Sudden onset forelimb lameness in alpacas

If you notice that one of your animals becomes suddenly lame on a forelimb, it is of the utmost importance to have the animal examined by a vet as soon as possible. It will need to be checked for fractures and joint swelling primarily. If fractures are ruled out, an important cause of non-weigh bearing lameness on a forelimb is shoulder luxation. This is when the humerus pops out of its socket joint with the shoulder blade. It seems to be particularly common in males as a result of fighting, and occurs when the animal lands and twists simultaneously. This is something we see male alpacas doing regularly!

It can be challenging to diagnose this but it is important to recognise so that shoulder luxation can be corrected. It should be done as soon as possible, and preferably on the day the injury occurs. If it is left any longer, the muscles contract and shorten and this makes it virtually impossible to replace the humeral head back in the shoulder socket with surgery. Longer term, a false joint and significant arthritis can form at the joint surfaces and the animal will never be sound again. This is a real problem clearly for the stud male, and becomes a welfare problem that may necessitate euthanasia.

Therefore, in cases of sudden onset forelimb lameness, do NOT waste time trying non-steroidal anti-inflammatory medications to see if they have an effect, and do NOT waste time asking people for advice on social media!

If you want to have a go at trying to diagnose this for yourself before your vet comes, noting that you will need the vet to heavily sedate to replace the shoulder, or possibly to do xrays, here are some tips to try:

  1. Standing beside the forelimb, palpate with your fingers over the shoulder area and find the shoulder blade.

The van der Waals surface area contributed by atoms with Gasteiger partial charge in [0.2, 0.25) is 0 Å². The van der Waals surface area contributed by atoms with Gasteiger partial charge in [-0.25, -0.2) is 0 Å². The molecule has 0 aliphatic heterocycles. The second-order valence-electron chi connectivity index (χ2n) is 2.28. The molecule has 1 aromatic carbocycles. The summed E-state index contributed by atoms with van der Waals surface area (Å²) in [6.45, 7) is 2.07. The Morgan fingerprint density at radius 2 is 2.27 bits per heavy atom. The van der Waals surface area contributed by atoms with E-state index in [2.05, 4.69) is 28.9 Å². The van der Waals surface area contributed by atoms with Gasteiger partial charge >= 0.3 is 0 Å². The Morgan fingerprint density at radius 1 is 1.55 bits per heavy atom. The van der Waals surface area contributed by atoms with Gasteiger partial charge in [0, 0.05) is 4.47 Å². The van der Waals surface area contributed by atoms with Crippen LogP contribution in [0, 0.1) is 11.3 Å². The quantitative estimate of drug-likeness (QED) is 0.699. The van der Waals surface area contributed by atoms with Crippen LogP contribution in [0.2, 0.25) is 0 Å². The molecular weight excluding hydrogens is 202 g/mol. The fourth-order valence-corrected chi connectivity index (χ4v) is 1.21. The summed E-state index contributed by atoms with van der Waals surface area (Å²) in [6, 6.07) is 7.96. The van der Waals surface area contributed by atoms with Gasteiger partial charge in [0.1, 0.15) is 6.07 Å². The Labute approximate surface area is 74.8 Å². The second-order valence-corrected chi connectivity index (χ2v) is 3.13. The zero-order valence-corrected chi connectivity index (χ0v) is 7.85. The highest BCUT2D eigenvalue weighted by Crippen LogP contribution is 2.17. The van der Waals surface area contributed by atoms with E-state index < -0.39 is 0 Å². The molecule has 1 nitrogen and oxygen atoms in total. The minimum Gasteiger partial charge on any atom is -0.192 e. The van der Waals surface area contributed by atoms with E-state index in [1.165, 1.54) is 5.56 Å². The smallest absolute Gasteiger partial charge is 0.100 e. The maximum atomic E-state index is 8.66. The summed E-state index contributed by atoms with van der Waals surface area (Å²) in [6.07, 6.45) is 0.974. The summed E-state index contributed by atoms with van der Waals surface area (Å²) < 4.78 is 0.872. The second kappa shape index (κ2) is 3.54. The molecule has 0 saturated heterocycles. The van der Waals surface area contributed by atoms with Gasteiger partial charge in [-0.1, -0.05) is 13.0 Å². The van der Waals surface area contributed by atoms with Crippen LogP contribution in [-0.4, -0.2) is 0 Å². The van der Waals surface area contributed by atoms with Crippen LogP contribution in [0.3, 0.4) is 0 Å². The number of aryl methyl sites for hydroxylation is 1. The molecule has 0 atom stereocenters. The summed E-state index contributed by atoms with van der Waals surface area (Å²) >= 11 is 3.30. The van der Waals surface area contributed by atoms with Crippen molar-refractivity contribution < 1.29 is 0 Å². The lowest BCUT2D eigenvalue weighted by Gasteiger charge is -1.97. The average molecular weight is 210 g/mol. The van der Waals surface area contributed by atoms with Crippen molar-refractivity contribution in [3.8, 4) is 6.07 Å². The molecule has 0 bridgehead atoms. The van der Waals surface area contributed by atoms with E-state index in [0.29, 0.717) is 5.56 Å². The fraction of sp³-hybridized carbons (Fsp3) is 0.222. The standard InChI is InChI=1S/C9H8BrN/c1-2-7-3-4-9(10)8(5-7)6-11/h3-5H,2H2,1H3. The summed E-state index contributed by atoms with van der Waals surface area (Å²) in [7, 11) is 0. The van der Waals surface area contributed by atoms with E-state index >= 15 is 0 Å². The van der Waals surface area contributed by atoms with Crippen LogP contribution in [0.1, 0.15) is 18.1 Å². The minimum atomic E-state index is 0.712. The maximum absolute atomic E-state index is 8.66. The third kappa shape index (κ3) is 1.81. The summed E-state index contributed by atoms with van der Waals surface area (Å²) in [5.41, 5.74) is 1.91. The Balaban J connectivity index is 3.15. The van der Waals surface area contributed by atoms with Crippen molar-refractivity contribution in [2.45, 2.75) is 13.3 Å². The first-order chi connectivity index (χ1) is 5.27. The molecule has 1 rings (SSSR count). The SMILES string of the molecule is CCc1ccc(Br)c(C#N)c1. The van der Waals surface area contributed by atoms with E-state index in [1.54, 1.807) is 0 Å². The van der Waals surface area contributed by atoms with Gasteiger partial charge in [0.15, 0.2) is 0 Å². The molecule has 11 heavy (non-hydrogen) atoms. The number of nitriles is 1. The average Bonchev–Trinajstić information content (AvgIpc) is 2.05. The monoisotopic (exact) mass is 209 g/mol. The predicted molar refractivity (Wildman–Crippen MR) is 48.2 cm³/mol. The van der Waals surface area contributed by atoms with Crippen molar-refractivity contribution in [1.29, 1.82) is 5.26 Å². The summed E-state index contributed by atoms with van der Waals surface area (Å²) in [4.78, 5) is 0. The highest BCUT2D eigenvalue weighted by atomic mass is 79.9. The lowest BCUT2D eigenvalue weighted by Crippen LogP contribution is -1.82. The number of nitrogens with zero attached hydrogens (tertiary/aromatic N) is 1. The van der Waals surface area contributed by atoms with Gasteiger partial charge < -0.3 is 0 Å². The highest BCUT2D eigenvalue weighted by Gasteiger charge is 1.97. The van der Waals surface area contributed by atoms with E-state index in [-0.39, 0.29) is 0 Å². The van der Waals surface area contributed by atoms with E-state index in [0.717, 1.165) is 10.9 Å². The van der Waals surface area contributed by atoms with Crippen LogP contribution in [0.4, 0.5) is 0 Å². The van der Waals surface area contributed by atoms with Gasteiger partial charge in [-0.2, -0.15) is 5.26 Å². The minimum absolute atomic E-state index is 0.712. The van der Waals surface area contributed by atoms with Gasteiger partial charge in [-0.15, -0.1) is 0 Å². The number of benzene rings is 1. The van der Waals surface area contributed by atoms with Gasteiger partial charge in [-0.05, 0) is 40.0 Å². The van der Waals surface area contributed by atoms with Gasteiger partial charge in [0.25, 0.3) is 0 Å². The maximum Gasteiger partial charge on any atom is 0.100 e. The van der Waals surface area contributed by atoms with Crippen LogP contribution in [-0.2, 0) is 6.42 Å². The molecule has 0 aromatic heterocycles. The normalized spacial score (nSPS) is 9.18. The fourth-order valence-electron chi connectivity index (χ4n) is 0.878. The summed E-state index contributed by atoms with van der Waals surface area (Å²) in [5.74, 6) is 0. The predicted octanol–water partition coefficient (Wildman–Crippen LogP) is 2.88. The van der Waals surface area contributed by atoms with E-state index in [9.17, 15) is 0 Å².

2. Then start at the top and work your way down the shoulder blade until you reach the shoulder joint, where you will feel a little depression. Do this simultaneously on both shoulder blades and compare the length of the shoulder blades. If one is shorter than the other, or you can’t feel the depression at the joint, there could be a luxation.
  3. The humerus usually pops out to the outside rather than the insider: this means that you won’t be able to feel all the way down the shoulder blade on the affected side as the humeral head gets in the way. There will be a bulge at the bottom of the shoulder blade.

If you or your vet suspect shoulder luxation on palpation, x-rays can be used to confirm the diagnosis, and also to check that there are no concomitant fractures. Then the shoulder blade can be replaced under heavy sedation. A sling is used to maintain inward pressure on the humerus and to rest the limb for about 2 weeks. The affect animal will need to be stall-rested and given anti-inflammatory medication during this period.

Males with shoulder luxation with be prone to the injury recurring if they are permitted to fight again with other males. Therefore, it is advisable to keep them away from other breeding males, potentially with a gelding as a companion if available. Sometimes surgical reduction is required. There is a paper attached

There is a paper attached to this article regarding shoulder luxation in 10 alpacas that was published in the Journal of the American Veterinary Medical Association. You may find this interesting reading in case your alpaca experiences a shoulder luxation, or you’re a vet wondering about referral options for surgical management.

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